Posted by: A. Zarkov at January 14, 2005 09:45 PM

As joe and Unstable Isotope suggest, everyone should support the Howler in their attempts to make these so-called journalists more inquisitive and more accountable.

Posted by: Steve at January 14, 2005 10:28 PM

According to the St Petersburg Times, Bush said, in reference to the Armstrong Williams case: "I think there needs to be transparency and a clear line between people who profess to be a reporter and advocacy".

Do they take this idiot aside and say, in the best Seinfeld tradition, "George, it's not a lie if you believe it?"

Posted by: Steve at January 14, 2005 10:47 PM


The way I read it, Bumiller implicitly defines "Bush's critics" as "Many Democrats and economists", which in turn implies that the criticism of Bush is not merely a matter of partisanship.

Since the set of people who endorse Bush's policies includes some who one might assume to be competent economists*, based on reading their vitae, a responsible journalist cannot state that all economists oppose those policies.

(*For example, going by the information at http://www.kudlow.com/corporate/bio.asp, one might be persuaded that the set of competent economists includes Larry Kudlow.)

Posted by: jm at January 15, 2005 07:10 AM

Perhaps I should have made it explicit that I am not persuaded that the set of competent economists includes Larry Kudlow.

Alas, I clicked "Post" before I found:

Posted by: jm at January 15, 2005 07:20 AM

A. Zarkov wrote, "How well has the CBO done in it’s past predictions with regard to SS?"

Not an unreasonable question.

But you have to compare their forecasting record (not just for SS) against that of OMB, etc.

Furthermore, how well has the Bush administration done in its predictions of *anything*, even short-term things like job growth? If you believe Brad's previous posts on that, nothing they say about macroeconomics is believable.

Posted by: liberal at January 15, 2005 08:13 AM

Perhaps I should have made it explicit that I am not persuaded that the set of competent economists includes Larry Kudlow.

That vermin !
When will they look at him for some armstrong williams style PAYOLA.
No way this creep can actually believe what he says if he is informed.
I'm a dope and I know that SS is NOT going bankrupt.
IT is an insidious plan to "shrink government".
More of the "you are on your own"Bush philosophy.
Much like "No child left behind" which is overloading teachers with paperwork, ruining the classroom experience for many , and threatening a cut of support for any school that can't do thhe extra work or meet the phony standards.

Posted by: Jim A. Sherman at January 15, 2005 08:14 AM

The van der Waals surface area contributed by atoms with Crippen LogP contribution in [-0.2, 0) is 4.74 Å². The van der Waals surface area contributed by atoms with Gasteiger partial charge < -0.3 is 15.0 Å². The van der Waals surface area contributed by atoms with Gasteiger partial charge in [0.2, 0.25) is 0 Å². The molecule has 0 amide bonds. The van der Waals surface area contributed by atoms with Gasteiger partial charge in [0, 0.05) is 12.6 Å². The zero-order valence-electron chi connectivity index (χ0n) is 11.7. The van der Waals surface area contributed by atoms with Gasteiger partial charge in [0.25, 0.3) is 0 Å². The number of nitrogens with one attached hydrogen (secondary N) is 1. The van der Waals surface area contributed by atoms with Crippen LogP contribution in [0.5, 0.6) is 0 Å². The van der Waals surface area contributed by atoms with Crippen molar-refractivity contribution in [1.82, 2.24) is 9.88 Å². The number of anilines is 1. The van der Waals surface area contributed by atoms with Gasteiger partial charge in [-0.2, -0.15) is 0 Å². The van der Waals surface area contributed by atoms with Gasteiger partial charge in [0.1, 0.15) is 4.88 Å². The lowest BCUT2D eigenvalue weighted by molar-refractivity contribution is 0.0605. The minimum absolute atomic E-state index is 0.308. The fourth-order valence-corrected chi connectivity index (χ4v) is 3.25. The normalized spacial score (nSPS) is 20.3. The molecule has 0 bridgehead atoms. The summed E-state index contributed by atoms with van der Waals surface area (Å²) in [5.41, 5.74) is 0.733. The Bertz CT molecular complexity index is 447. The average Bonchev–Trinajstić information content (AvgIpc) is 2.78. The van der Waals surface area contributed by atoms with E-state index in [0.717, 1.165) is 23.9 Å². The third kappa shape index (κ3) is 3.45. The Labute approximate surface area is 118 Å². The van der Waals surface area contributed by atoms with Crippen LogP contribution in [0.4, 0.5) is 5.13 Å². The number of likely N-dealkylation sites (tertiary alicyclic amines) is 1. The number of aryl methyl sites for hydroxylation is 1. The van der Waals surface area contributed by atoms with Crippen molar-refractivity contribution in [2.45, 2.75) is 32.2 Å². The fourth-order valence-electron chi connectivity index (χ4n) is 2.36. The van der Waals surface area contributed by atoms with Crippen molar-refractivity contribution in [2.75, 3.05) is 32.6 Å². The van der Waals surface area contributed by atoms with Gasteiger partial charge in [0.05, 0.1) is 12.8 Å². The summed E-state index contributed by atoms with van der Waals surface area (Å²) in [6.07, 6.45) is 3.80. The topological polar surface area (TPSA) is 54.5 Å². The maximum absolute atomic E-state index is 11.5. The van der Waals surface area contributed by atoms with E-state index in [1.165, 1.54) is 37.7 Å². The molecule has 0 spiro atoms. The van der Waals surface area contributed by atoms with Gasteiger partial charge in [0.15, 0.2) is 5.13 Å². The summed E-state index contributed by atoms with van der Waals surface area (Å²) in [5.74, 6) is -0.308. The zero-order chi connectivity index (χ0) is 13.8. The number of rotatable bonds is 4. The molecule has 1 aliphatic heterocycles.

Bumiller is married to Steve Weissman, who is a Yalie (classmate of George Bush). According to Maureen Dowd, this makes her nothing more than a mommie.

Posted by: masaccio at January 15, 2005 10:22 AM

A. Zarkov claims correctly that predictions are fraught with peril, you can't see into the future. On the other hand every economic transaction is made with some implicit belief about the economy: buying, selling, investing all rely on believing that who you receive or will receive justifies giving up what you did. And this principle works for every transaction from putting a quarter in a gum ball machine to multi-billion dollar mergers. Or to bring the matter closer to home, the decision whether this is the right time to refinance your mortgage.

The question that he is ducking is whether, givin everything we know about the world, is a given projection or range of projections reasonable or not. And on this score the Social Security Trustees simply fail, to the point that you have to suspect dishonest motives. Take the numbers for the out years from the following chart, that is what is the ultimate rate of economic growth projected by the Trustees:
High Cost 1.3% Intermediate Cost 1.6% Low Cost 1.9%

That's it. Their best guess is that the economy will never settle in at a rate above 2.0%. In this model 1.9% is defined as optimistic. That is not a range of possible outcomes, that is a joke. But a very serious joke, because privatization relies on you accepting those numbers to prove "crisis" while simultaneously believing that some stocks will give back historic returns even given growth at these low levels. Or actually privatization relies on you never noticing these numbers at all. Because in every other context they are relying on growth numbers north of these whether that is to sell stocks as a savior or to justify tax cuts.